50. Bhat KP, Balasubramaniyan V, Vaillant B, Ezhilarasan R, Hummelink K, Hollingsworth F, et al. Mesenchymal differentiation mediated by NF-kappaB promotes radiation resistance in glioblastoma. Cancer Cell. 2013;24(3):331–46.View ArticlePubMedGoogle Scholar
  51. Ozawa T, Riester M, Cheng YK, Huse JT, Squatrito M, Helmy K, et al. Most human non-GCIMP glioblastoma subtypes evolve from a common proneural-like precursor glioma. Cancer Cell. 2014;26(2):288–300.View ArticlePubMedPubMed CentralGoogle Scholar
  52. Holderegger R, Kamm U, Gugerli F. Adaptive vs. neutral genetic diversity: implications for landscape genetics. Landscape Ecol. 2006;21(6):797–807.View ArticleGoogle Scholar
  53. Miller CA, White BS, Dees ND, Griffith M, Welch JS, Griffith OL, et al. SciClone: inferring clonal architecture and tracking the spatial and temporal patterns of tumor evolution. PLoS Comput Biol. 2014;10(8):e1003665.View ArticlePubMedPubMed CentralGoogle Scholar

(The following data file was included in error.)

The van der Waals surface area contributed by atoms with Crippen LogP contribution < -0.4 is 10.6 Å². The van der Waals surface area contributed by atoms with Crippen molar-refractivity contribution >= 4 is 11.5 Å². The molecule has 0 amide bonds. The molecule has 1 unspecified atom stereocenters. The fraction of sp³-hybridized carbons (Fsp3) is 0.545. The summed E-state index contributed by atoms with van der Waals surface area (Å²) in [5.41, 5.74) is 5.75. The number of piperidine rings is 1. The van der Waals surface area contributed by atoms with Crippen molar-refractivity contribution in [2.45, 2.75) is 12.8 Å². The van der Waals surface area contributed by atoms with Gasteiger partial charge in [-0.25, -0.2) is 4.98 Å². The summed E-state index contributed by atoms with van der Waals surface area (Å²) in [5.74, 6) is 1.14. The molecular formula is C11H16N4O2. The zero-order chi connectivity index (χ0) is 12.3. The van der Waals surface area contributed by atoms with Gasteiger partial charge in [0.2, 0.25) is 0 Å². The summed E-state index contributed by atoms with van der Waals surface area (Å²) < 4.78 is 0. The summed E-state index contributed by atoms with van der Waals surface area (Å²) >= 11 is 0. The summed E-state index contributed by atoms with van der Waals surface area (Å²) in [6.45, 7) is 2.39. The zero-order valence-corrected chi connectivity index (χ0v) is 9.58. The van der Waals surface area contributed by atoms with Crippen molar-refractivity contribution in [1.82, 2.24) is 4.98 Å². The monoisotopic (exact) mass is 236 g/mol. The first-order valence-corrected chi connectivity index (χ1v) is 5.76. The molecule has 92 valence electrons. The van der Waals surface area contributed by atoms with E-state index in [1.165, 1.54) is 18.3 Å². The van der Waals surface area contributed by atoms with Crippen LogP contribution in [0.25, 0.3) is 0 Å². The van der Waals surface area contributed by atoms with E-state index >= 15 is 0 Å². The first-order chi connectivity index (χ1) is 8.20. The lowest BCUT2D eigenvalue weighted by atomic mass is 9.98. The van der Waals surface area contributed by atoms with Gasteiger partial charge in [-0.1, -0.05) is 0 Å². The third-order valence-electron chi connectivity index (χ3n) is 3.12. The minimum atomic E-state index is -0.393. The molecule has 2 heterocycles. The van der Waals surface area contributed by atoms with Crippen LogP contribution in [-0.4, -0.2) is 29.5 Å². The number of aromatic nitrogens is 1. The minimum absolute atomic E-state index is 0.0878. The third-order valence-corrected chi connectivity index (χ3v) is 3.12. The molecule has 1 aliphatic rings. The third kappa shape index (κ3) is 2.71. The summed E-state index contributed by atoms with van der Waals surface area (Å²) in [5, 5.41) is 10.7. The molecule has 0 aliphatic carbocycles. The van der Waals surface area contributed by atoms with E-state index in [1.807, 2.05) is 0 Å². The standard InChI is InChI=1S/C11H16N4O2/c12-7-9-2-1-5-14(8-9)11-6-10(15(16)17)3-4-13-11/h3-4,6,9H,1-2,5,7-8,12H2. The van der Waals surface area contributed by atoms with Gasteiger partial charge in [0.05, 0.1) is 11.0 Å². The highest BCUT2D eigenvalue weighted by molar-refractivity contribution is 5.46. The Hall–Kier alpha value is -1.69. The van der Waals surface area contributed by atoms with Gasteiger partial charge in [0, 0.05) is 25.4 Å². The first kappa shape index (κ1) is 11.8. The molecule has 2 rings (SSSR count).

54. Bouaziz M, Paccard C, Guedj M, Ambroise C. SHIPS: spectral hierarchical clustering for the inference of population structure in genetic studies. PLoS One. 2012;7(10):e45685.View ArticlePubMedPubMed CentralGoogle Scholar
  55. TCGA. Comprehensive molecular portraits of human breast tumours. Nature. 2012;490(7418):61–70.View ArticleGoogle Scholar
  56. Parker JS, Mullins M, Cheang MCU, Leung S, Voduc D, Vickery T, et al. Supervised risk predictor of breast cancer based on intrinsic subtypes. J Clin Oncol. 2009;27(8):1160–7.View ArticlePubMedPubMed CentralGoogle Scholar